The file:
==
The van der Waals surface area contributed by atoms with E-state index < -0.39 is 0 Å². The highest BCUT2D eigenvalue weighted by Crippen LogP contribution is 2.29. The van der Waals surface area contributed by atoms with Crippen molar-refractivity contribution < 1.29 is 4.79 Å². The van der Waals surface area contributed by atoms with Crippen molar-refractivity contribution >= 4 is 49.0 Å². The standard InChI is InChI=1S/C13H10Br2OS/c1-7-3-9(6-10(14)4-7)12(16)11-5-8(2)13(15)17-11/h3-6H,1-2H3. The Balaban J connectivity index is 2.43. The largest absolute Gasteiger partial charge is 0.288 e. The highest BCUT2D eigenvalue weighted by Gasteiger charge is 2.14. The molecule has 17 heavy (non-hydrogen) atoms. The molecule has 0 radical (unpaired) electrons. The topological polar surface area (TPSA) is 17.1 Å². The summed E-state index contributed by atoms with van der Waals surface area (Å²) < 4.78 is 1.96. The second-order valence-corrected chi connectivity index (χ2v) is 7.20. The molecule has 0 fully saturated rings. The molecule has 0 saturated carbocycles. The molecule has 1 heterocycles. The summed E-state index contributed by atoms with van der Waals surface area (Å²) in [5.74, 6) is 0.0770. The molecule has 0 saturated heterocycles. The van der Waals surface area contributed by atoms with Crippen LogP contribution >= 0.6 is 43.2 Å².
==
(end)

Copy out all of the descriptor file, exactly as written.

The van der Waals surface area contributed by atoms with E-state index < -0.39 is 0 Å². The highest BCUT2D eigenvalue weighted by Crippen LogP contribution is 2.29. The van der Waals surface area contributed by atoms with Crippen molar-refractivity contribution < 1.29 is 4.79 Å². The van der Waals surface area contributed by atoms with Crippen molar-refractivity contribution >= 4 is 49.0 Å². The standard InChI is InChI=1S/C13H10Br2OS/c1-7-3-9(6-10(14)4-7)12(16)11-5-8(2)13(15)17-11/h3-6H,1-2H3. The Balaban J connectivity index is 2.43. The largest absolute Gasteiger partial charge is 0.288 e. The highest BCUT2D eigenvalue weighted by Gasteiger charge is 2.14. The molecule has 17 heavy (non-hydrogen) atoms. The molecule has 0 radical (unpaired) electrons. The topological polar surface area (TPSA) is 17.1 Å². The summed E-state index contributed by atoms with van der Waals surface area (Å²) < 4.78 is 1.96. The second-order valence-corrected chi connectivity index (χ2v) is 7.20. The molecule has 0 fully saturated rings. The molecule has 0 saturated carbocycles. The molecule has 1 heterocycles. The summed E-state index contributed by atoms with van der Waals surface area (Å²) in [5.74, 6) is 0.0770. The molecule has 0 saturated heterocycles. The van der Waals surface area contributed by atoms with Crippen LogP contribution >= 0.6 is 43.2 Å².